In the spirit of sharing great information about how to create a great resume, here are some of our philosophies about how a resume comes to life, and it has everything to do with good food.
Think of the resume as a sandwich – you are the sandwich artist.
Think of the blank page as your bread. It can be white or wheat, even tomato basil cheese (because that’s totally delicious). The top piece of your bread is the header, where you present your contact information, and the bottom piece of your bread is the footer, which is the end of a sandwich, but totally essential for holding it all together. Do not under any circumstances try to eat the paper! It is not delicious.
What kind of sandwich are we building? Besides the bread, there is no flavor yet, and people cannot subsist on bread alone. They need something that tastes good and brings out the flavor of the other layers, so we need to choose the right sauce to entice them to eat the whole sandwich and not stop after one bite.
THE BREAD – Stylistic Elements & Layout
Style choices – fonts, sizing, use of bold and italic emphasis. Have you ever seen a best-selling book printed in a Courier font? Probably not. Your font choice should be first attractive, then effective. You can’t go wrong with using Arial or Times New Roman, but even choosing these faithful fonts should be based on the taste of your career. If you are involved in sales or enjoy an executive-level career track, Times New Roman should be high on your list. If you are in technology, use Arial. If you are in advertising or entertainment, Garamond can be very effective. A deliberate choice of font determines the entire tone of your resume. Choose wisely.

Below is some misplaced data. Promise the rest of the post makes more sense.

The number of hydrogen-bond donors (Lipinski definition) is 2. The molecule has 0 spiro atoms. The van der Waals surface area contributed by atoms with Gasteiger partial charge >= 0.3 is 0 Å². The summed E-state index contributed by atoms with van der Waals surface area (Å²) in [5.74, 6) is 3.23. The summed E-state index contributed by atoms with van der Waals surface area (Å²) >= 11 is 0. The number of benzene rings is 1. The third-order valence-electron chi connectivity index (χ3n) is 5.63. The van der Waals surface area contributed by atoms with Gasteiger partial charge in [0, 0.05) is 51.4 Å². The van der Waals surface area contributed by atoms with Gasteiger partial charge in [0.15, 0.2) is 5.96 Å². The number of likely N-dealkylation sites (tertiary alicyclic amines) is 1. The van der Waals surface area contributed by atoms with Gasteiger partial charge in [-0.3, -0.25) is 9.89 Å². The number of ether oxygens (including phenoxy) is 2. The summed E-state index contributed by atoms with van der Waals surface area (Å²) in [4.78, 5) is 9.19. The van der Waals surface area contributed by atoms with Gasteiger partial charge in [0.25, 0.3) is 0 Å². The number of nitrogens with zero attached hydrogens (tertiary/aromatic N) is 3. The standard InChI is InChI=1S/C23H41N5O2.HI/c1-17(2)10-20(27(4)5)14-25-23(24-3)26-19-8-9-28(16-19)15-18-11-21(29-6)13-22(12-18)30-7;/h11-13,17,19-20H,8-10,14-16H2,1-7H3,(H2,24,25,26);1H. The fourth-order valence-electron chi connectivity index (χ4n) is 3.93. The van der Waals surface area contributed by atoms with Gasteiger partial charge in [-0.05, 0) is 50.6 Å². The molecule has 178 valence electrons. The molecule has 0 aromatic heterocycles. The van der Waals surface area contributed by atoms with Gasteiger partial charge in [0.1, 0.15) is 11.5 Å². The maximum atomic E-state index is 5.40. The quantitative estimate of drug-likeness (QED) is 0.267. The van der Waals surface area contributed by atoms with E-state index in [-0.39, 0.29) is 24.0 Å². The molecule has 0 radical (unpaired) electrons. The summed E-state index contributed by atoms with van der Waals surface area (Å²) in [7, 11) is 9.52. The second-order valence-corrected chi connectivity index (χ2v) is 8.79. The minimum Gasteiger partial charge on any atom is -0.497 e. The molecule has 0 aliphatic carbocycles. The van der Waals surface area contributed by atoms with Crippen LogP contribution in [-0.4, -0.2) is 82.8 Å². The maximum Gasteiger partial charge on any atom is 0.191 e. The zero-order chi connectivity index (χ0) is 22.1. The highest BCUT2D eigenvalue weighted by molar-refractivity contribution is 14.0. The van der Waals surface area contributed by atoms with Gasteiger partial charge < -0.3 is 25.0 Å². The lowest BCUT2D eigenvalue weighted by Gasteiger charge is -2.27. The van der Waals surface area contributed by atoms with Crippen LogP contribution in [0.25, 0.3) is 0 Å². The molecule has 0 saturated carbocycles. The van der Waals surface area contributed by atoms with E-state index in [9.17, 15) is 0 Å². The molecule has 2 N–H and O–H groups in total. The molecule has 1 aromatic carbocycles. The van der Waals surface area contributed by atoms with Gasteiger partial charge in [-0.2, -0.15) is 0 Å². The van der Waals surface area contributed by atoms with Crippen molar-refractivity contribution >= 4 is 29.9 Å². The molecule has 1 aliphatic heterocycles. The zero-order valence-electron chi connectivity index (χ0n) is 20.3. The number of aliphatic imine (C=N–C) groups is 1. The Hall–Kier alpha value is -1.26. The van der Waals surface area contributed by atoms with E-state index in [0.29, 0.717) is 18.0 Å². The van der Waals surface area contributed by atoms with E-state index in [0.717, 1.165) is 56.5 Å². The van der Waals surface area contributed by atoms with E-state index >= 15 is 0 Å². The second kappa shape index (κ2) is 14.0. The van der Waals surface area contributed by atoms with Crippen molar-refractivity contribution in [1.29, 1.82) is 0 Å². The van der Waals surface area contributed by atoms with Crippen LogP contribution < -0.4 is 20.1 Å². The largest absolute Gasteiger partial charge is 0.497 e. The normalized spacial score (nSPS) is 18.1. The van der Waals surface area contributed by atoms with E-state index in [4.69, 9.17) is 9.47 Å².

THE SAUCE – Qualifications Statement
Statement of Qualifications vs. Objective Statement. Since time immemorial, people have been opening their resumes with an objective statement. This is akin to applying a thick coat of tasteless mayonnaise to an otherwise inspired sandwich. It steals the flavor from all of the other layers.
Instead of using an Objective statement, use a Statement of Qualifications at the top of your resume. Why? Here it is: The job market is impersonal. We live in the Information Age, and everybody is looking for the facts, not extraneous statements about what kind of job you would like. Viewing the job market as a field of conquest instead of a wishing well is a healthy perspective and telling an employer that you are “seeking a job where I can employ my knowledge in engineering widgets to the benefit of an organization” just wasted valuable time. Don’t you think they already know you’d like a job using your widget engineering prowess? Instead, why not tell them what they are seeking? Which is…
Now, toot your horn!
Tell them how many widgets you’ve made, the awards you’ve received for widget engineering, and if at all possible, use numbers. Show them what you’re made of.
Senior widget engineer possesses over 10 years of strong widget engineering experience. Has outstanding instincts in the design and integration of business processes to efficiently drive widget-focused projects to support mission-critical business initiatives. Notable accomplishments include the research, design, and implementation of a quality assurance process that reduced production downtime by 15%, reclaiming $200,000 in revenues representing 20% of company income.
The reason that this opening technique works is that it will quantify your experience by showcasing what you have accomplished during your career pursuits, effectively proving that your talents have a direct, positive impact on the bottom line, which is critical to the success of any business.
If you are early in your career or are a student, don’t worry if you can’t show number like we used in the above example. Your experience can still be quantified effectively through the use of strong, confident writing. If you can’t think of anything, contact us, and we’ll help you mix up the right kind of sauce for your sandwich.
THE CHEESE – Notable Achievements